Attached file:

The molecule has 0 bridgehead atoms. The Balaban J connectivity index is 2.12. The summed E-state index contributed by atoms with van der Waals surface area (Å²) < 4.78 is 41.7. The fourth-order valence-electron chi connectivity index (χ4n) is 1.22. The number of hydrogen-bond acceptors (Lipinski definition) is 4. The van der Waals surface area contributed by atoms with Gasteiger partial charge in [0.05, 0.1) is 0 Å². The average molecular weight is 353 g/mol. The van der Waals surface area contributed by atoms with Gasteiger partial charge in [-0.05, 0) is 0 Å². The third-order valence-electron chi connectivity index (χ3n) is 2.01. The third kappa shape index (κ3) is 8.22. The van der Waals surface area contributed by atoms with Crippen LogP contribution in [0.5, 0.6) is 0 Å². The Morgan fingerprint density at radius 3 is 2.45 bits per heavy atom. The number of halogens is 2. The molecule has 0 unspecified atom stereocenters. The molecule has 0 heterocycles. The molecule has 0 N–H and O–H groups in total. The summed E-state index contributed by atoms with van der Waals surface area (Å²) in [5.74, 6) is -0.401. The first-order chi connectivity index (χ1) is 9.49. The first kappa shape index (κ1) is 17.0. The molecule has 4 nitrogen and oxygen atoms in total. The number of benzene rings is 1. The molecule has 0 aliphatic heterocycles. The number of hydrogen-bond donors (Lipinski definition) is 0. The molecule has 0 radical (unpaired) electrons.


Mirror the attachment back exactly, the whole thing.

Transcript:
The molecule has 0 bridgehead atoms. The Balaban J connectivity index is 2.12. The summed E-state index contributed by atoms with van der Waals surface area (Å²) < 4.78 is 41.7. The fourth-order valence-electron chi connectivity index (χ4n) is 1.22. The number of hydrogen-bond acceptors (Lipinski definition) is 4. The van der Waals surface area contributed by atoms with Gasteiger partial charge in [0.05, 0.1) is 0 Å². The average molecular weight is 353 g/mol. The van der Waals surface area contributed by atoms with Gasteiger partial charge in [-0.05, 0) is 0 Å². The third-order valence-electron chi connectivity index (χ3n) is 2.01. The third kappa shape index (κ3) is 8.22. The van der Waals surface area contributed by atoms with Crippen LogP contribution in [0.5, 0.6) is 0 Å². The Morgan fingerprint density at radius 3 is 2.45 bits per heavy atom. The number of halogens is 2. The molecule has 0 unspecified atom stereocenters. The molecule has 0 heterocycles. The molecule has 0 N–H and O–H groups in total. The summed E-state index contributed by atoms with van der Waals surface area (Å²) in [5.74, 6) is -0.401. The first-order chi connectivity index (χ1) is 9.49. The first kappa shape index (κ1) is 17.0. The molecule has 4 nitrogen and oxygen atoms in total. The number of benzene rings is 1. The molecule has 0 aliphatic heterocycles. The number of hydrogen-bond donors (Lipinski definition) is 0. The molecule has 0 radical (unpaired) electrons.